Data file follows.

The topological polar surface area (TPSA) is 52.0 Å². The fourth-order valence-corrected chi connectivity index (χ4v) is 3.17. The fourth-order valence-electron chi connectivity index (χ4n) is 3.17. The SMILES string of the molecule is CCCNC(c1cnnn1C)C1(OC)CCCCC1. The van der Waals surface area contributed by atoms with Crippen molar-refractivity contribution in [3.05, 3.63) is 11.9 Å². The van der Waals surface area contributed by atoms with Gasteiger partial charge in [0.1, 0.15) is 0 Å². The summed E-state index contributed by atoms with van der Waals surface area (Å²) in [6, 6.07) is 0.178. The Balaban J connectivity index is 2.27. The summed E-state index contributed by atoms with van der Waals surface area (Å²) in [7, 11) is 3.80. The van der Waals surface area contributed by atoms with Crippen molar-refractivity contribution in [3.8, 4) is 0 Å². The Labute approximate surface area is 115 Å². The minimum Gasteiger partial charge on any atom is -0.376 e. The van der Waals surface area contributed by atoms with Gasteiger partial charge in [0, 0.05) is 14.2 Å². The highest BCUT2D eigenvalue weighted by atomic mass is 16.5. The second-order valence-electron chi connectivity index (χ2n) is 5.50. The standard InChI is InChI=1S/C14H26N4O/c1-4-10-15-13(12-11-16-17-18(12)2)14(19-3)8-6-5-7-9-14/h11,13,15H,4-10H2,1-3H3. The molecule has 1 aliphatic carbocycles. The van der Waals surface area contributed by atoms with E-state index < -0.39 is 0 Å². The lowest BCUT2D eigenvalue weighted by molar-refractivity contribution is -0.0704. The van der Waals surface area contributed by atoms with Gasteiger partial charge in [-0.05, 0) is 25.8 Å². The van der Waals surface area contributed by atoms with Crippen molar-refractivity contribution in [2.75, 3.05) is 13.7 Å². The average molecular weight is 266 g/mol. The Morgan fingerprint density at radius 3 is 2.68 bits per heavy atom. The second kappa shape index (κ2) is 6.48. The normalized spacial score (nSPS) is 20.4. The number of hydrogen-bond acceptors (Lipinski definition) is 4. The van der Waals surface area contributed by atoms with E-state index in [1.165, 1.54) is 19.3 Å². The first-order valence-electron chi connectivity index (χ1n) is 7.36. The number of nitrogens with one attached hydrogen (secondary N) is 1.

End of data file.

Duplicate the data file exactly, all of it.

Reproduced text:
The topological polar surface area (TPSA) is 52.0 Å². The fourth-order valence-corrected chi connectivity index (χ4v) is 3.17. The fourth-order valence-electron chi connectivity index (χ4n) is 3.17. The SMILES string of the molecule is CCCNC(c1cnnn1C)C1(OC)CCCCC1. The van der Waals surface area contributed by atoms with Crippen molar-refractivity contribution in [3.05, 3.63) is 11.9 Å². The van der Waals surface area contributed by atoms with Gasteiger partial charge in [0.1, 0.15) is 0 Å². The summed E-state index contributed by atoms with van der Waals surface area (Å²) in [6, 6.07) is 0.178. The Balaban J connectivity index is 2.27. The summed E-state index contributed by atoms with van der Waals surface area (Å²) in [7, 11) is 3.80. The van der Waals surface area contributed by atoms with Crippen molar-refractivity contribution in [3.8, 4) is 0 Å². The Labute approximate surface area is 115 Å². The minimum Gasteiger partial charge on any atom is -0.376 e. The van der Waals surface area contributed by atoms with Gasteiger partial charge in [0, 0.05) is 14.2 Å². The highest BCUT2D eigenvalue weighted by atomic mass is 16.5. The second-order valence-electron chi connectivity index (χ2n) is 5.50. The standard InChI is InChI=1S/C14H26N4O/c1-4-10-15-13(12-11-16-17-18(12)2)14(19-3)8-6-5-7-9-14/h11,13,15H,4-10H2,1-3H3. The molecule has 1 aliphatic carbocycles. The van der Waals surface area contributed by atoms with E-state index < -0.39 is 0 Å². The lowest BCUT2D eigenvalue weighted by molar-refractivity contribution is -0.0704. The van der Waals surface area contributed by atoms with Gasteiger partial charge in [-0.05, 0) is 25.8 Å². The van der Waals surface area contributed by atoms with Crippen molar-refractivity contribution in [2.75, 3.05) is 13.7 Å². The average molecular weight is 266 g/mol. The Morgan fingerprint density at radius 3 is 2.68 bits per heavy atom. The second kappa shape index (κ2) is 6.48. The normalized spacial score (nSPS) is 20.4. The number of hydrogen-bond acceptors (Lipinski definition) is 4. The van der Waals surface area contributed by atoms with E-state index in [1.165, 1.54) is 19.3 Å². The first-order valence-electron chi connectivity index (χ1n) is 7.36. The number of nitrogens with one attached hydrogen (secondary N) is 1.